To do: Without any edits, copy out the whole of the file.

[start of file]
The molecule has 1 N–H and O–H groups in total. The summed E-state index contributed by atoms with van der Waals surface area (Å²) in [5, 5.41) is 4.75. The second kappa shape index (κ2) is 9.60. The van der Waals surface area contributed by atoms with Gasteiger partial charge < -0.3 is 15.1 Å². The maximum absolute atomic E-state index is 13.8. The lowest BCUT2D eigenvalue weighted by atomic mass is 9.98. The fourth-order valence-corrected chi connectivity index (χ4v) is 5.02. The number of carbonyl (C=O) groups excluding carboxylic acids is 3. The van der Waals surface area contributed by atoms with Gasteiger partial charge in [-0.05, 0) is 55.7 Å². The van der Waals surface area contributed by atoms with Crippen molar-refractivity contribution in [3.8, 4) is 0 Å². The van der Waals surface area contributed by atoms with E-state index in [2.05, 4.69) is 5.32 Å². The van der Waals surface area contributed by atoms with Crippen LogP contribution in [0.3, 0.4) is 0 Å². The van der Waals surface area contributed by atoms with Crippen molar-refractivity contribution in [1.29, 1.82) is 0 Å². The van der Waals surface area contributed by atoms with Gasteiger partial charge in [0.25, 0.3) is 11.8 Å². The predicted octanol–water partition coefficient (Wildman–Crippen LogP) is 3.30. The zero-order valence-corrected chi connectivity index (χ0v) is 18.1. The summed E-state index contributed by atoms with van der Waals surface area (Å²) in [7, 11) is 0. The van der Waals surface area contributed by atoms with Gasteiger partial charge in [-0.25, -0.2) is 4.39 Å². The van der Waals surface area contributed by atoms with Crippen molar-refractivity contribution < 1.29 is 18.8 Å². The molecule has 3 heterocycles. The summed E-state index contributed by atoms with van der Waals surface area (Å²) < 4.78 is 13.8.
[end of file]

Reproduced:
The molecule has 1 N–H and O–H groups in total. The summed E-state index contributed by atoms with van der Waals surface area (Å²) in [5, 5.41) is 4.75. The second kappa shape index (κ2) is 9.60. The van der Waals surface area contributed by atoms with Gasteiger partial charge < -0.3 is 15.1 Å². The maximum absolute atomic E-state index is 13.8. The lowest BCUT2D eigenvalue weighted by atomic mass is 9.98. The fourth-order valence-corrected chi connectivity index (χ4v) is 5.02. The number of carbonyl (C=O) groups excluding carboxylic acids is 3. The van der Waals surface area contributed by atoms with Gasteiger partial charge in [-0.05, 0) is 55.7 Å². The van der Waals surface area contributed by atoms with Crippen molar-refractivity contribution in [3.8, 4) is 0 Å². The van der Waals surface area contributed by atoms with E-state index in [2.05, 4.69) is 5.32 Å². The van der Waals surface area contributed by atoms with Crippen LogP contribution in [0.3, 0.4) is 0 Å². The van der Waals surface area contributed by atoms with Crippen molar-refractivity contribution in [1.29, 1.82) is 0 Å². The van der Waals surface area contributed by atoms with Gasteiger partial charge in [0.25, 0.3) is 11.8 Å². The predicted octanol–water partition coefficient (Wildman–Crippen LogP) is 3.30. The zero-order valence-corrected chi connectivity index (χ0v) is 18.1. The summed E-state index contributed by atoms with van der Waals surface area (Å²) in [7, 11) is 0. The van der Waals surface area contributed by atoms with Gasteiger partial charge in [-0.25, -0.2) is 4.39 Å². The van der Waals surface area contributed by atoms with Crippen molar-refractivity contribution < 1.29 is 18.8 Å². The molecule has 3 heterocycles. The summed E-state index contributed by atoms with van der Waals surface area (Å²) < 4.78 is 13.8.